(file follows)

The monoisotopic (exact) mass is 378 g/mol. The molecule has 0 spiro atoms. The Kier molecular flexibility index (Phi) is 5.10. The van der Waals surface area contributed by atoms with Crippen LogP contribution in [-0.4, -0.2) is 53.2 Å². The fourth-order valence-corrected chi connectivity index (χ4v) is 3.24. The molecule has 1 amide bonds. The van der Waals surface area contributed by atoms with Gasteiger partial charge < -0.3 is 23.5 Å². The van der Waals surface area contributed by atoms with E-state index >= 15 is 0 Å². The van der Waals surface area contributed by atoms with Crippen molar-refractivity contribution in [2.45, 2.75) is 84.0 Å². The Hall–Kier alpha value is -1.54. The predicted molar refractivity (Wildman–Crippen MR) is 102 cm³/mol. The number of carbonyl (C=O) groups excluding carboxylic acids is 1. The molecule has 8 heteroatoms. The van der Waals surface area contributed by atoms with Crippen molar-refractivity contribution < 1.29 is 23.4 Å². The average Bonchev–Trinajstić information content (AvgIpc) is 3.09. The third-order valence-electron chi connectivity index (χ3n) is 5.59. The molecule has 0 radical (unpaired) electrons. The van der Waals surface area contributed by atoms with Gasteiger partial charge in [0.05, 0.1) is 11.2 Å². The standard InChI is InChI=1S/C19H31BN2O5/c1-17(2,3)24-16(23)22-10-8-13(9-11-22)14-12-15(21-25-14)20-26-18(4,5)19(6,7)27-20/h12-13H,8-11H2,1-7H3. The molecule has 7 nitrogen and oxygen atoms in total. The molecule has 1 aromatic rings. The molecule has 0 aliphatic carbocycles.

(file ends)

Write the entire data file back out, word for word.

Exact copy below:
The monoisotopic (exact) mass is 378 g/mol. The molecule has 0 spiro atoms. The Kier molecular flexibility index (Phi) is 5.10. The van der Waals surface area contributed by atoms with Crippen LogP contribution in [-0.4, -0.2) is 53.2 Å². The fourth-order valence-corrected chi connectivity index (χ4v) is 3.24. The molecule has 1 amide bonds. The van der Waals surface area contributed by atoms with Gasteiger partial charge < -0.3 is 23.5 Å². The van der Waals surface area contributed by atoms with E-state index >= 15 is 0 Å². The van der Waals surface area contributed by atoms with Crippen molar-refractivity contribution in [2.45, 2.75) is 84.0 Å². The Hall–Kier alpha value is -1.54. The predicted molar refractivity (Wildman–Crippen MR) is 102 cm³/mol. The number of carbonyl (C=O) groups excluding carboxylic acids is 1. The molecule has 8 heteroatoms. The van der Waals surface area contributed by atoms with Crippen molar-refractivity contribution < 1.29 is 23.4 Å². The average Bonchev–Trinajstić information content (AvgIpc) is 3.09. The third-order valence-electron chi connectivity index (χ3n) is 5.59. The molecule has 0 radical (unpaired) electrons. The van der Waals surface area contributed by atoms with Gasteiger partial charge in [0.05, 0.1) is 11.2 Å². The standard InChI is InChI=1S/C19H31BN2O5/c1-17(2,3)24-16(23)22-10-8-13(9-11-22)14-12-15(21-25-14)20-26-18(4,5)19(6,7)27-20/h12-13H,8-11H2,1-7H3. The molecule has 7 nitrogen and oxygen atoms in total. The molecule has 1 aromatic rings. The molecule has 0 aliphatic carbocycles.